Regarding the relationship between Christ and culture, the cultural apologist finds insight from all of Niebuhr’s five possible postures (Christ against culture, of culture, above culture, in paradox with culture, and as the transformer of culture) yet need not endorse any one position as definitive. While I find taxonomies like Niebuhr’s somewhat helpful, I do not explicitly endorse any one of his positions. I think the actual relationship between Christ and culture is more nuanced than any of these five postures, and to adopt one over another is to risk painting with too broad a brush.

I do think, however, that James Davison Hunter’s “faithfully present within” is the most defensible approach or posture toward culture for the Christian as well as the cultural apologist. I adopt Hunter’s “faithfully present within” culture approach, augmented by Andy Crouch’s insight that Christians are called to be creators and cultivators of the good, true, and beautiful.

Alternative accounts of cultural apologetics could be developed that explicitly endorse one or another of Niebuhr’s possible positions on Christ and culture. Rod Dreher’s Benedict Option, for example, suitably developed, could be understood as a cultural apologetic from a posture of “Christ against culture.” While I find such an approach problematic, I do think it would count as a version of cultural apologetics. By contrast, I think Kevin J. Vanhoozer’s sapiential or theodramatic proposal for apologetics is closest to my own, as he seeks to “demonstrate the truth of Christianity (the theodrama, not a theoretical system) with our whole being: intellect, will and emotions.”

Truth and desirability

The cultural apologist is also deeply interested in the many worldviews found within culture and how they find expression in the cultural goods produced and consumed by others. Each of these topics is important for the first task of the cultural apologist—the task of understanding culture. I do a fair amount of worldview analysis in my book. Any cultural apologetic worth its salt will do likewise.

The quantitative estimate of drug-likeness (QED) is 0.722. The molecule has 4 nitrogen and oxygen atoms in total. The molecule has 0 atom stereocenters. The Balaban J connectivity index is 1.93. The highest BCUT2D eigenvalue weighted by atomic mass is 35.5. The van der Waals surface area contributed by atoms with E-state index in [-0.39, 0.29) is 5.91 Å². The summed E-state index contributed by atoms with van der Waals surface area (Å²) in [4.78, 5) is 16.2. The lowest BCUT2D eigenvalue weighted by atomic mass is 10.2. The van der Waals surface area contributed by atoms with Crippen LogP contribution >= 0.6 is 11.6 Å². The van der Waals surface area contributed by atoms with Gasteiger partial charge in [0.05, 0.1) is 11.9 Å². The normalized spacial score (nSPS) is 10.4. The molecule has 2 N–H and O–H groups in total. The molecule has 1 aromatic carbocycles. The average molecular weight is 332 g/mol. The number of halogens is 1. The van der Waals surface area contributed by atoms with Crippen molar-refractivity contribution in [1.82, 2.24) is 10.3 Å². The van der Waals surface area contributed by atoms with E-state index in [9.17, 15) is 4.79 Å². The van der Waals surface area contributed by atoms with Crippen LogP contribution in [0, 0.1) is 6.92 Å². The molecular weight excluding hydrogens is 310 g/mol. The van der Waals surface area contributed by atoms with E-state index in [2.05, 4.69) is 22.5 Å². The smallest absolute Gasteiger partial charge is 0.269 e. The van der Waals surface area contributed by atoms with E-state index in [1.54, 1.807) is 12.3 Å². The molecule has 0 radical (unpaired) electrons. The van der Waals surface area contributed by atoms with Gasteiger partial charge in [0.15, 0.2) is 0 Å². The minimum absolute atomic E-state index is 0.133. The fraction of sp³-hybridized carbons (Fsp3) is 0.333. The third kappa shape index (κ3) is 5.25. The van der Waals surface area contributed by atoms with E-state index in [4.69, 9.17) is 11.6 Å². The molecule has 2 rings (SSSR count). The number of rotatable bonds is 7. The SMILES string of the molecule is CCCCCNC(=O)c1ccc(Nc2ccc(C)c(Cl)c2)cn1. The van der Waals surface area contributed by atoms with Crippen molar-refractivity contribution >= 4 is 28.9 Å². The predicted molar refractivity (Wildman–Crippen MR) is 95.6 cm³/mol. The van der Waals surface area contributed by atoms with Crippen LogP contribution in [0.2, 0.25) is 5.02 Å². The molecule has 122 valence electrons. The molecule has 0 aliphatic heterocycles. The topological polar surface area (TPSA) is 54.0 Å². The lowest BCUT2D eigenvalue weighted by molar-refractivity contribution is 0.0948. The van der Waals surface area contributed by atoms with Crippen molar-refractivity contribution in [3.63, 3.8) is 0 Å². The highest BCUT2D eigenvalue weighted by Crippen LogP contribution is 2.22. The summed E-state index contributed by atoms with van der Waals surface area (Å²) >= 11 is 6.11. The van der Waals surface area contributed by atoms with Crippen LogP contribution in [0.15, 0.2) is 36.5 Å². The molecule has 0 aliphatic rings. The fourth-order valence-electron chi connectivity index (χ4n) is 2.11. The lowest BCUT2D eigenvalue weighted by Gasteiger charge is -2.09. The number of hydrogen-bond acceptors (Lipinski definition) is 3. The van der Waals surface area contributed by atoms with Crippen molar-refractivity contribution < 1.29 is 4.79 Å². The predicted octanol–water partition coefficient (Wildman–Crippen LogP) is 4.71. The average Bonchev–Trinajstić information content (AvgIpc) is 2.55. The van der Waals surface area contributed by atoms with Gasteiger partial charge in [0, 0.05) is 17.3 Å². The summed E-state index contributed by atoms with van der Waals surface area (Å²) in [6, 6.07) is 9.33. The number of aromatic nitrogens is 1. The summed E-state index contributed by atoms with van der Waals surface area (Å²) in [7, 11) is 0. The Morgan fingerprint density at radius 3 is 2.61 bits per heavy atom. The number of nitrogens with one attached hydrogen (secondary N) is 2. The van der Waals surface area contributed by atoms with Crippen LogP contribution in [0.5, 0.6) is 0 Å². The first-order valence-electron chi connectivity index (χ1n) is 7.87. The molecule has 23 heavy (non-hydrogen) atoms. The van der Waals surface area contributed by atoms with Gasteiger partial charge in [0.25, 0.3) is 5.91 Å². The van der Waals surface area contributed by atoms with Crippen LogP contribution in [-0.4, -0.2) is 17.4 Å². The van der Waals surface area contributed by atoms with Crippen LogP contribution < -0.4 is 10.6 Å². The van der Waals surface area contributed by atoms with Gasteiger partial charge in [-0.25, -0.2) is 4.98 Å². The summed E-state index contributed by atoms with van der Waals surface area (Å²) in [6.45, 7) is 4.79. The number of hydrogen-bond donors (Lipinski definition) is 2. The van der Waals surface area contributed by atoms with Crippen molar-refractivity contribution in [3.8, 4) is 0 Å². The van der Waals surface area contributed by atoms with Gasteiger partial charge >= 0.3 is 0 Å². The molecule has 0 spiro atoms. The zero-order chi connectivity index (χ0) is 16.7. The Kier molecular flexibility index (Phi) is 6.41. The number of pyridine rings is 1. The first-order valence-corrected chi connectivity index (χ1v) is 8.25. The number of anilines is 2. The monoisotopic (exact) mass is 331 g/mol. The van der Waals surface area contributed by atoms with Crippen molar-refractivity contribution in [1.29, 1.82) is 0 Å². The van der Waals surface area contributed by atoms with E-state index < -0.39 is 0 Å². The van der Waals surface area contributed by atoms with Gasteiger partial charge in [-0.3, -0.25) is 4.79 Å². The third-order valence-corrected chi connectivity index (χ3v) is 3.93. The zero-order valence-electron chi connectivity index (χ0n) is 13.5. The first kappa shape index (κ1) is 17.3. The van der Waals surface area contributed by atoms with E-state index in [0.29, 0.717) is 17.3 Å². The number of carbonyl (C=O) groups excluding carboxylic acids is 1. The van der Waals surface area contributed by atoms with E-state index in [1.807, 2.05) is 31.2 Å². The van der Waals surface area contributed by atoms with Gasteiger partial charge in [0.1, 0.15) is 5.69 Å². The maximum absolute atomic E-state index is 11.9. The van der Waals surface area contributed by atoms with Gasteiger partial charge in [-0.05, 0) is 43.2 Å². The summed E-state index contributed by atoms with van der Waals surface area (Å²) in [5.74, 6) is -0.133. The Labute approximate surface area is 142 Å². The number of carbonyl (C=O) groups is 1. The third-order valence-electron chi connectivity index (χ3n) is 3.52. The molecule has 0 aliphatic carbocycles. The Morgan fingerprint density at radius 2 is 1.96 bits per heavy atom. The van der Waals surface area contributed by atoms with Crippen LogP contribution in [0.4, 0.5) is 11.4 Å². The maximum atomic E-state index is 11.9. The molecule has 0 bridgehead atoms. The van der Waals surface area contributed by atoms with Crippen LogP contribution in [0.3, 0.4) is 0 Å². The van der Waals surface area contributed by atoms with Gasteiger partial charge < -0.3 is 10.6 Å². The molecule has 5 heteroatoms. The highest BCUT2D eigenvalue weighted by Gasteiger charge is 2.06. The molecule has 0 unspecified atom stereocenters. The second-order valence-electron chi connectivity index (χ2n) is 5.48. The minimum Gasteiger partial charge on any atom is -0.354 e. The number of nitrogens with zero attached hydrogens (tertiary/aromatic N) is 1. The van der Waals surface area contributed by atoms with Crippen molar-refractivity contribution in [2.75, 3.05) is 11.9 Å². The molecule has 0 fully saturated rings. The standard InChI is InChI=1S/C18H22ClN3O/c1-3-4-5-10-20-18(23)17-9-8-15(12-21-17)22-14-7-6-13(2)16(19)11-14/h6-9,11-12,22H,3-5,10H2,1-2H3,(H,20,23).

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The cultural apologist does not stop with understanding, however. The cultural apologist works to awaken those within culture to their deep-seated longings for goodness, truth, and beauty. Part of that process involves engaging with and working within the culture-shaping institutions—the university, the arts, business, and government—to help others see the reasonableness and desirability of Christianity. Worldview analysis is necessary but not sufficient for a cultural apologetic.

The cultural apologist works to resurrect relevance by showing that Christianity offers plausible answers to universal human longings. And she works to resurrect hope, creating new cultural goods and rhythms and practices that reflect the truth, beauty, and goodness of Christianity. To summarize, cultural apologetics is defined as the work of establishing the Christian voice, conscience, and imagination within a culture so that Christianity is seen as true and satisfying, and it has both a global and local component.

This definition allows—even necessitates—the use of philosophy, science, and history as well as the creation of new cultural artifacts in making a case for Christianity. Broader than Myers’s characterization of cultural apologetics, and contrary to Craig, cultural apologetics is concerned with the truth and justification of Christianity. Cultural apologetics must demonstrate not only the truth of Christianity but also its desirability.

Paul M. Gould teaches apologetics in the College of Graduate and Professional Studies at Oklahoma Baptist University and is the founder of the Two Tasks Institute. This excerpt is taken from his most recent book Cultural Apologeticsby Paul M. Gould. Copyright © 2019 by Zondervan. Used by permission of Zondervan.